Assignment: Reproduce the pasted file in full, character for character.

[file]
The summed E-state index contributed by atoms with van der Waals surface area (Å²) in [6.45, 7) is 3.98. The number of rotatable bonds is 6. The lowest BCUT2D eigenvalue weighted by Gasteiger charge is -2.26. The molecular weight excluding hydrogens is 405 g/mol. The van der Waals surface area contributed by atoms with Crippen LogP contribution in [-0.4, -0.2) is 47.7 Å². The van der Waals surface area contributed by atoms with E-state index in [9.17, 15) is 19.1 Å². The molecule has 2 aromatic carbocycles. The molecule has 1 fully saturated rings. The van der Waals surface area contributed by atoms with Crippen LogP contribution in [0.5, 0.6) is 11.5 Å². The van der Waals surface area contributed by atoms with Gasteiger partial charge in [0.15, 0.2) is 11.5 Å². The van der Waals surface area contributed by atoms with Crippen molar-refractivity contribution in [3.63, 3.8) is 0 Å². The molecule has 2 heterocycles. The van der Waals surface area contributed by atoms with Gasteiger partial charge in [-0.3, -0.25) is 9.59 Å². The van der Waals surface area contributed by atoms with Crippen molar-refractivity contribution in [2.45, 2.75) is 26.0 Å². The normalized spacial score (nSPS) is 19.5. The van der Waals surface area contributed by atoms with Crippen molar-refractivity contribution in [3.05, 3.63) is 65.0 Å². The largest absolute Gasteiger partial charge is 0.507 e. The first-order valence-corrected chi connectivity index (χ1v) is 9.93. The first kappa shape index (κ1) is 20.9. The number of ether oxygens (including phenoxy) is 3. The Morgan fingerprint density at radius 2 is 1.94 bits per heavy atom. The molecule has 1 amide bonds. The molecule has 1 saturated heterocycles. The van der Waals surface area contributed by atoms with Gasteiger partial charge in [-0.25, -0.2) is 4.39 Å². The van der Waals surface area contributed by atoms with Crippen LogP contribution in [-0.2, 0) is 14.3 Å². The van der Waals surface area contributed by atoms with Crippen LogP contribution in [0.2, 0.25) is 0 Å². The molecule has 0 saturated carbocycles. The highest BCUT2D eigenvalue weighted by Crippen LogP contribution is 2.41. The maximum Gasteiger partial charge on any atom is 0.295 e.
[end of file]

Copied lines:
The summed E-state index contributed by atoms with van der Waals surface area (Å²) in [6.45, 7) is 3.98. The number of rotatable bonds is 6. The lowest BCUT2D eigenvalue weighted by Gasteiger charge is -2.26. The molecular weight excluding hydrogens is 405 g/mol. The van der Waals surface area contributed by atoms with Crippen LogP contribution in [-0.4, -0.2) is 47.7 Å². The van der Waals surface area contributed by atoms with E-state index in [9.17, 15) is 19.1 Å². The molecule has 2 aromatic carbocycles. The molecule has 1 fully saturated rings. The van der Waals surface area contributed by atoms with Crippen LogP contribution in [0.5, 0.6) is 11.5 Å². The van der Waals surface area contributed by atoms with Gasteiger partial charge in [0.15, 0.2) is 11.5 Å². The van der Waals surface area contributed by atoms with Crippen molar-refractivity contribution in [3.63, 3.8) is 0 Å². The molecule has 2 heterocycles. The van der Waals surface area contributed by atoms with Gasteiger partial charge in [-0.3, -0.25) is 9.59 Å². The van der Waals surface area contributed by atoms with Crippen molar-refractivity contribution in [2.45, 2.75) is 26.0 Å². The normalized spacial score (nSPS) is 19.5. The van der Waals surface area contributed by atoms with Crippen molar-refractivity contribution in [3.05, 3.63) is 65.0 Å². The largest absolute Gasteiger partial charge is 0.507 e. The first-order valence-corrected chi connectivity index (χ1v) is 9.93. The first kappa shape index (κ1) is 20.9. The number of ether oxygens (including phenoxy) is 3. The Morgan fingerprint density at radius 2 is 1.94 bits per heavy atom. The molecule has 1 amide bonds. The molecule has 1 saturated heterocycles. The van der Waals surface area contributed by atoms with Gasteiger partial charge in [-0.25, -0.2) is 4.39 Å². The van der Waals surface area contributed by atoms with Crippen LogP contribution in [-0.2, 0) is 14.3 Å². The van der Waals surface area contributed by atoms with Crippen LogP contribution in [0.2, 0.25) is 0 Å². The molecule has 0 saturated carbocycles. The highest BCUT2D eigenvalue weighted by Crippen LogP contribution is 2.41. The maximum Gasteiger partial charge on any atom is 0.295 e.